Big news for students of biology and social sciences alike: a study conducted by Utrecht University has discovered that women can, in fact, smell fear, and they’re not fans of it. While there have always been stereotypes regarding how women prefer tough guys, this study at least confirms that women’s olfactory senses at least excel at detecting who is and isn’t easily afraid.

The research team first collected sweat samples from a group of men who had watched The Shinning in 25 minute intervals, using pads placed under their armpits to collect the odors. These sweat samples were then given to women to smell. After doing so, the female test subjects began exhibiting symptoms commonly associated with fear, such as darting eye movements, increased sniffing, and visibly fearful facial expressions. The researchers also collected sweat samples from men who had been viewing MTV’s Jackass, a show famous for often nauseating spectacles, which caused women to show a reduction in eye movement and show a repulsed facial expression. In both cases, the women were not told what conditions the samples were collected under.

The results indicated that humans, and women in particular, have developed a form of communication that relies solely on the transmission of chemical signals. Even more interesting is the fact that these emotional reactions were transmitted when the women tested were not at all conscious of the situations in which the sweat was collected at all.

“These findings are important because they contradict the common assumption that human communication occurs exclusively through language and visual cues,” said Dr. Gün Semin, psychology professor and the head of the study. “Importantly, the women were not aware of these effects and there was no relationship between the effects observed and how pleasant or intense the women judged the stimuli to be.”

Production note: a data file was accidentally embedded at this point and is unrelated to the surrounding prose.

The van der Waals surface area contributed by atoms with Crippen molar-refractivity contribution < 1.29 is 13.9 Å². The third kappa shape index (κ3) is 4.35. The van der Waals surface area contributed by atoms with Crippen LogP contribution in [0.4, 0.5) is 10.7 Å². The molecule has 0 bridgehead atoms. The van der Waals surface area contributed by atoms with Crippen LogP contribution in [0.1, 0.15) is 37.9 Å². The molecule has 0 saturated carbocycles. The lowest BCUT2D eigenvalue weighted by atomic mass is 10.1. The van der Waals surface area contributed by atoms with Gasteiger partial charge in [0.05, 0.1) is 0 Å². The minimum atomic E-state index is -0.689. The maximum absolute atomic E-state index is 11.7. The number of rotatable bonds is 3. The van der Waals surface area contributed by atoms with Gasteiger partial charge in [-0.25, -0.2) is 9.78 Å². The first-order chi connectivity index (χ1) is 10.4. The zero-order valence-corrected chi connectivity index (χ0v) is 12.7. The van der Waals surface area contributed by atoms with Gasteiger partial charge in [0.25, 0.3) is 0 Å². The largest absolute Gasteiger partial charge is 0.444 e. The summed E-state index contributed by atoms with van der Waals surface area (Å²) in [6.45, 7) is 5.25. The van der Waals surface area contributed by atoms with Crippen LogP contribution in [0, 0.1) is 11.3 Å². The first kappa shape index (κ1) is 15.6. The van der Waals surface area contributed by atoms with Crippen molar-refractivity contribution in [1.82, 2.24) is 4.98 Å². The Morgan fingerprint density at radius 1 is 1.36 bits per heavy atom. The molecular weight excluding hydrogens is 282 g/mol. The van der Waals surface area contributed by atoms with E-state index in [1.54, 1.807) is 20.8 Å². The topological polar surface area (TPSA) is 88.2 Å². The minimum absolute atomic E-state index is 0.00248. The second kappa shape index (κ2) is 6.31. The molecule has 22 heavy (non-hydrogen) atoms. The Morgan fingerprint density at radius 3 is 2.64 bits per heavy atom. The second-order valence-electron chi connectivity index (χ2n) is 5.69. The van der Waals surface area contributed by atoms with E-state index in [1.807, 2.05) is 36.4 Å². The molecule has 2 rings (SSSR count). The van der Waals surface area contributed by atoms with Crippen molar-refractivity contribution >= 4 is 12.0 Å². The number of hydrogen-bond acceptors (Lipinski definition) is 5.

Researchers speculate that this form of unconcsious communication evolved as a way of spreading fear quickly when faced with an impending threat in situations where verbal communication would only heighten the risk of death, whereas the transmission of disgust could expose danger to dangerous toxins in food or water. The team hopes to investigate how other emotions that contribute less to survival are also transmitted through chemical signals rather than verbal and visual cues. Additionally, the study helps explain how emotions can be contagious when people are in dense groups, leading to mob mentality or mass panic.

The decision to use men for the collection of samples due to the higher amounts of chemicals released through perspiration in males, while previous studies have shown females to be more receptive to chemical signals than men. The study did not speculate, however, whether the heightened ability to detect these signals in women were part of an evolutionary imperative to find mates who are not frightened easily.

The study can be found in the journal of Psychological Science.